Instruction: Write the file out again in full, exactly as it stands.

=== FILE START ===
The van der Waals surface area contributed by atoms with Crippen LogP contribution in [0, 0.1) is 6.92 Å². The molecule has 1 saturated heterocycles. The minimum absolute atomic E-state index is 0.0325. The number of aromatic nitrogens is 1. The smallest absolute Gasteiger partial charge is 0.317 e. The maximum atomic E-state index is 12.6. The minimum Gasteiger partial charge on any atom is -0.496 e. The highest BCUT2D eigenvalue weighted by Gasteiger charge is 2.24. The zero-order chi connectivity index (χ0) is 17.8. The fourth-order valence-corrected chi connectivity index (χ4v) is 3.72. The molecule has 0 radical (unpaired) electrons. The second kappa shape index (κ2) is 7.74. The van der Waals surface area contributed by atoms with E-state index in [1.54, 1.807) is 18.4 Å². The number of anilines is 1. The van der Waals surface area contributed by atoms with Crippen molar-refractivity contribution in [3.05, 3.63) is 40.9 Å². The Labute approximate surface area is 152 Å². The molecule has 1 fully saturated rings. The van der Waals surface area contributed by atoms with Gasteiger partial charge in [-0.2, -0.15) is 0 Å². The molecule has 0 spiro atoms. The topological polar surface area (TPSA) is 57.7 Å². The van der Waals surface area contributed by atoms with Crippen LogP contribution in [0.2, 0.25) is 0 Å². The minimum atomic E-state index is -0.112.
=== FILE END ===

The van der Waals surface area contributed by atoms with Crippen LogP contribution in [0, 0.1) is 6.92 Å². The molecule has 1 saturated heterocycles. The minimum absolute atomic E-state index is 0.0325. The number of aromatic nitrogens is 1. The smallest absolute Gasteiger partial charge is 0.317 e. The maximum atomic E-state index is 12.6. The minimum Gasteiger partial charge on any atom is -0.496 e. The highest BCUT2D eigenvalue weighted by Gasteiger charge is 2.24. The zero-order chi connectivity index (χ0) is 17.8. The fourth-order valence-corrected chi connectivity index (χ4v) is 3.72. The molecule has 0 radical (unpaired) electrons. The second kappa shape index (κ2) is 7.74. The van der Waals surface area contributed by atoms with E-state index in [1.54, 1.807) is 18.4 Å². The number of anilines is 1. The van der Waals surface area contributed by atoms with Crippen molar-refractivity contribution in [3.05, 3.63) is 40.9 Å². The Labute approximate surface area is 152 Å². The molecule has 1 fully saturated rings. The van der Waals surface area contributed by atoms with Gasteiger partial charge in [-0.2, -0.15) is 0 Å². The molecule has 0 spiro atoms. The topological polar surface area (TPSA) is 57.7 Å². The van der Waals surface area contributed by atoms with Crippen LogP contribution in [0.2, 0.25) is 0 Å². The minimum atomic E-state index is -0.112.